Bike Dashboard Using Arduino

Bike Dashboard (1)

In this Instructable I’ll show you how to make a electronic dashboard for a bicycle. We’ll be using an Arduino and a few off-the-shelf parts to create a system with light control and an LED speedometer.

Bike Dashboard (1)

Step 1: Materials

Arduino Micro (RadioShack #: 276-258)

12V 10W halogen bulb (RadioShack #: 272-011)

(2x) 12V lamp (RadioShack #: 272-336)

(6x) LED holder (RadioShack #: 276-080)

(3x) green LED (RadioShack #: 55050659) web only

(2x) yellow LED (RadioShack #: 276-021)

red LED (RadioShack #: 55050657) web only

1 uF capactior (RadioShack #: 55047769) web only

(6x) 330 ohm resistor (RadioShack #: 271-1315)

(4x) 10K ohm resistor (RadioShack #: 271-1126)

(3x) N-channel MOSFET (RadioShack #: 276-2072)

74HC14 Schmitt Trigger (RadioShack #: 55050984) web only

reed switch (RadioShack #: 55050593) web only

on/off toggle switch (RadioShack #: 275-602)

(2x) SPST toggle switch (RadioShack #: 275-612)

(6x) terminal block (RadioShack #: 55055598) web only

(2x) 4 cell D battery holder (RadioShack #: 270-396)

(8x) D battery (RadioShack #: 23-2220)

(16x) 8-32 x 5/8″ screw

(16x) 8-32 nut

(4x) 4-40 x 1/2″ screw

(4x) 4-40 x 1.5″ screw

(8x) 4-40 nut

~40″ double sided Velcro

zip ties

.2 inch plywood


Step 2: Build the Circuit: Schematic

The circuit is composed of five main parts:

Bike Dashboard schematic (1)

Power: Eight 1.5V batteries in series will give us ~12V. This system is attached to a large SPST toggle switch for control.

Debouncer: The reed switch is connected across the capacitor of an RC circuit. The analog output is fed into a 74HC14 Hex Inverting Schmitt Trigger which converts it into a digital signal, which is then fed into Arduino Micro interrupt 1 (digital pin 2). This chip is powered by the 5V from the Arduino.

Speedometer: Six LEDs are attached via current limiting resistors directly to the digital output pins of the Arduino.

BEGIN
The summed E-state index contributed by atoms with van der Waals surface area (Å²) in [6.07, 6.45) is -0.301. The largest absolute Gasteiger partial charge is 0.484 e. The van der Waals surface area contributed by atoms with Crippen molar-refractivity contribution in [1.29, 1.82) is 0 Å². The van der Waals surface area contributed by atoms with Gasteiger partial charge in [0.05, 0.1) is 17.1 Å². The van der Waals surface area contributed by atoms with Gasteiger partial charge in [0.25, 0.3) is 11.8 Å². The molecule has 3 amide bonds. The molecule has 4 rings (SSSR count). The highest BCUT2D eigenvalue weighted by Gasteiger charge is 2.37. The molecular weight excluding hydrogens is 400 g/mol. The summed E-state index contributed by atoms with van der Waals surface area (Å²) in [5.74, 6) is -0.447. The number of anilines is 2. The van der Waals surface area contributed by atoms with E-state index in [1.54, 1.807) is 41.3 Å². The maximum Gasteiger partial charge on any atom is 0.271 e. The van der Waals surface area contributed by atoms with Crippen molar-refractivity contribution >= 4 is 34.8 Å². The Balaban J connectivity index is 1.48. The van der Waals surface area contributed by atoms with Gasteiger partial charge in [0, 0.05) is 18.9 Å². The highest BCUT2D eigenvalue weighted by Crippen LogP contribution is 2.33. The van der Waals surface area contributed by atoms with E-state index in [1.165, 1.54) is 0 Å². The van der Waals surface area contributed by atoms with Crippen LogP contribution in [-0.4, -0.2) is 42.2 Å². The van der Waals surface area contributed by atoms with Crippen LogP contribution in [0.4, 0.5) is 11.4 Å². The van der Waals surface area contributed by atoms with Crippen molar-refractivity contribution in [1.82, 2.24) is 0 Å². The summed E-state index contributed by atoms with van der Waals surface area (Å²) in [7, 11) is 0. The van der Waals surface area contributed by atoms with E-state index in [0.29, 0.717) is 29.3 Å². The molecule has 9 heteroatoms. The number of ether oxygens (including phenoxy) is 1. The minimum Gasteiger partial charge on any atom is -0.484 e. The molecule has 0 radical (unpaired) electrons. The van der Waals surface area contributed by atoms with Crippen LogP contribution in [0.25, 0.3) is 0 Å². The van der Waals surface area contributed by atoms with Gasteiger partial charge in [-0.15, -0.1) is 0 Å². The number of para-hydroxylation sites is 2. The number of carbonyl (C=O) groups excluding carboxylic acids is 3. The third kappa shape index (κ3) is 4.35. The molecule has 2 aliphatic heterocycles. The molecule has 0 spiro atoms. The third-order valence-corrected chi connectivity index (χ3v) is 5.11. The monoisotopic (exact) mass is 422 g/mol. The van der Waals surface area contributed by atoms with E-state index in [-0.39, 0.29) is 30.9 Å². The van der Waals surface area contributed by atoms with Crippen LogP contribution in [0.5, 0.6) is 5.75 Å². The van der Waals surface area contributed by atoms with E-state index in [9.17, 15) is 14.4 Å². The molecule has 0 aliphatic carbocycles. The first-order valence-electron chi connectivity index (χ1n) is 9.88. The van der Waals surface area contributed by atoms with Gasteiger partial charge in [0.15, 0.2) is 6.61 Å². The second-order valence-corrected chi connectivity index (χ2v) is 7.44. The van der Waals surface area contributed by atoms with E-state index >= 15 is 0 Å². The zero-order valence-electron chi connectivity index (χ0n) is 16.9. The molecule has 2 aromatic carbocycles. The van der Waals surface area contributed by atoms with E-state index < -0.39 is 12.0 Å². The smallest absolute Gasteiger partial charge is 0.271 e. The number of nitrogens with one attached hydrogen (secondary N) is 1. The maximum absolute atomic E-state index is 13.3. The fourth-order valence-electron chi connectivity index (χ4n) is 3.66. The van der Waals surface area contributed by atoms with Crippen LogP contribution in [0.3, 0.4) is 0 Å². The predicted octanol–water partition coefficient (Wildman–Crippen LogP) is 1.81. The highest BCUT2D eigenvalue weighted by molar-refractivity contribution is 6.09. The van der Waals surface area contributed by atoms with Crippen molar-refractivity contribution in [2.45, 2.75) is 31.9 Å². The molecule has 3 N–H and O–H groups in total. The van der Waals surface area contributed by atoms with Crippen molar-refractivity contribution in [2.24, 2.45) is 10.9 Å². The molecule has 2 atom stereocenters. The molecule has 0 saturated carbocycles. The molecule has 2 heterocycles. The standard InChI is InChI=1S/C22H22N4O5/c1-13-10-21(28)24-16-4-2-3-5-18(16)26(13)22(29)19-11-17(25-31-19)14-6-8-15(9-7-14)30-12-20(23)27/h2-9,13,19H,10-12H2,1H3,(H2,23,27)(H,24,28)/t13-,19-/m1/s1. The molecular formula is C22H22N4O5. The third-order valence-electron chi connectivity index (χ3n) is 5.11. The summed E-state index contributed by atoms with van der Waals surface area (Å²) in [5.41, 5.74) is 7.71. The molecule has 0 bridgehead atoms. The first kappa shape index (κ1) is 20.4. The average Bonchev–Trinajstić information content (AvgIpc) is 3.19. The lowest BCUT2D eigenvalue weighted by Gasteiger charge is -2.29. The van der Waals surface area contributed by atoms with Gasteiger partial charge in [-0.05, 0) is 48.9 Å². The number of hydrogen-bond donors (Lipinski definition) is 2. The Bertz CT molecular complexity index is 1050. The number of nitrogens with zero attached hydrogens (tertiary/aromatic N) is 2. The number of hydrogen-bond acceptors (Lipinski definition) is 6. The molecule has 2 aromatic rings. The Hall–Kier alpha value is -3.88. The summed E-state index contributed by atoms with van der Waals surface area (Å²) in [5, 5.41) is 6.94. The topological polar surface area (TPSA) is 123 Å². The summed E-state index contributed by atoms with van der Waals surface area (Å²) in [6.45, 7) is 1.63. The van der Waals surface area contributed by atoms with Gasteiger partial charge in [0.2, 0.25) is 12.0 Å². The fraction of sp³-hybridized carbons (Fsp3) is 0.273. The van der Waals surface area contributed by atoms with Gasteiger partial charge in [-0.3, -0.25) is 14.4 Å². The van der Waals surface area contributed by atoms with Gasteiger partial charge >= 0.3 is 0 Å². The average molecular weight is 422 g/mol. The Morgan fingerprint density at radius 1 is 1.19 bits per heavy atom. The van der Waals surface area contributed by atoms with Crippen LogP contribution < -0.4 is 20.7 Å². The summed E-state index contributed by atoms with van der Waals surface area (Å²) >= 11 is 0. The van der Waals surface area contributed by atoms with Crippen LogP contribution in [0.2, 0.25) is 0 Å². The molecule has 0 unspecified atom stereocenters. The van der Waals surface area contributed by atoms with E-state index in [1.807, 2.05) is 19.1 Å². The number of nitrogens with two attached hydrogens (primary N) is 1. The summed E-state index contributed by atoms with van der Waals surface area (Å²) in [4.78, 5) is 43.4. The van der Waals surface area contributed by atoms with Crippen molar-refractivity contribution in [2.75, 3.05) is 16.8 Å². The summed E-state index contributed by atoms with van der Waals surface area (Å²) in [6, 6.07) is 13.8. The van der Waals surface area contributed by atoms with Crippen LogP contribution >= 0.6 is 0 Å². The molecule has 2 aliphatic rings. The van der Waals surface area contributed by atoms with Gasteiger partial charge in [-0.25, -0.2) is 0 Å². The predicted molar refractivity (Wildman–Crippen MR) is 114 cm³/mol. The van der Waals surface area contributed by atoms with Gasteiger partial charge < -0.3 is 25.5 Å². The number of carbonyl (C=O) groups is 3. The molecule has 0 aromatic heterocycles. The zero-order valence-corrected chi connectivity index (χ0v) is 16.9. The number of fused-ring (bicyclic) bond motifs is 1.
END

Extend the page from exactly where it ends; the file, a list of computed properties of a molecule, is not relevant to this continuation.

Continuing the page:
Lamp Control: Three lamps are connected to N-channel MOSFETs. Each MOSFET has a 10k pulldown resistor on its gate pin, which is control by a digital output pin.

Step 3: Build the Circuit: Assembly

First we’ll attach the wires for the taillights. Cut four 36 inch lengths of wire and solder them to the lamps. The lamps do have polarity, so keep note of which wire is your anode or cathode.

Solder a few inches of wire to a terminal block. This will be the attachment for the lamp.

Attach two lengths of wires to each of the toggle switches. A few inches should do.

Take the LEDs and slide them into the rubber stoppers. Solder a few inches of wire to each.

Place the Arduino Micro on the proto-board with the micro USB connector facing out.

Place three terminal blocks along the edge with one of the pins in the power rail and the other in the main rows.

Place two terminal blocks with both pins in the power rail near the Arduino.

Place the MOSFETS on the board with the drain (the middle pin) aligned with the terminal block.

Place the 74HC14 to the left of the Arduino with the divot facing left as well.

Place a 10K resistor across the 74HC14 from pin one to pin fourteen.


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